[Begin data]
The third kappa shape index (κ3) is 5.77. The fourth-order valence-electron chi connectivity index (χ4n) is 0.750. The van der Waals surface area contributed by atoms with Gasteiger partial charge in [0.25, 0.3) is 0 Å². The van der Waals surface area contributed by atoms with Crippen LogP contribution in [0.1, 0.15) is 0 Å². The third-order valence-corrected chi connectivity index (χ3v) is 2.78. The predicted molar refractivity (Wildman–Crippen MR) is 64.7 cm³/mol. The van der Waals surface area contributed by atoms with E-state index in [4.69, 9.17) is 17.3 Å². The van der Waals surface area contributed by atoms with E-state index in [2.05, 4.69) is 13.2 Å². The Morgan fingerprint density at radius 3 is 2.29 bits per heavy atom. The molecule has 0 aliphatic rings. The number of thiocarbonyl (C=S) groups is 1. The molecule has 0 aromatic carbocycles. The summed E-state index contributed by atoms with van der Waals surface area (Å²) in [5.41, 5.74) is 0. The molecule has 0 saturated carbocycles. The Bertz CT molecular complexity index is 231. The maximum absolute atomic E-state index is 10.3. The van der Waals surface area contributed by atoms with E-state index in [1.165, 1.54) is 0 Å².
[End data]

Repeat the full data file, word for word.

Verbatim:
The third kappa shape index (κ3) is 5.77. The fourth-order valence-electron chi connectivity index (χ4n) is 0.750. The van der Waals surface area contributed by atoms with Gasteiger partial charge in [0.25, 0.3) is 0 Å². The van der Waals surface area contributed by atoms with Crippen LogP contribution in [0.1, 0.15) is 0 Å². The third-order valence-corrected chi connectivity index (χ3v) is 2.78. The predicted molar refractivity (Wildman–Crippen MR) is 64.7 cm³/mol. The van der Waals surface area contributed by atoms with E-state index in [4.69, 9.17) is 17.3 Å². The van der Waals surface area contributed by atoms with E-state index in [2.05, 4.69) is 13.2 Å². The Morgan fingerprint density at radius 3 is 2.29 bits per heavy atom. The molecule has 0 aliphatic rings. The number of thiocarbonyl (C=S) groups is 1. The molecule has 0 aromatic carbocycles. The summed E-state index contributed by atoms with van der Waals surface area (Å²) in [5.41, 5.74) is 0. The molecule has 0 saturated carbocycles. The Bertz CT molecular complexity index is 231. The maximum absolute atomic E-state index is 10.3. The van der Waals surface area contributed by atoms with E-state index in [1.165, 1.54) is 0 Å².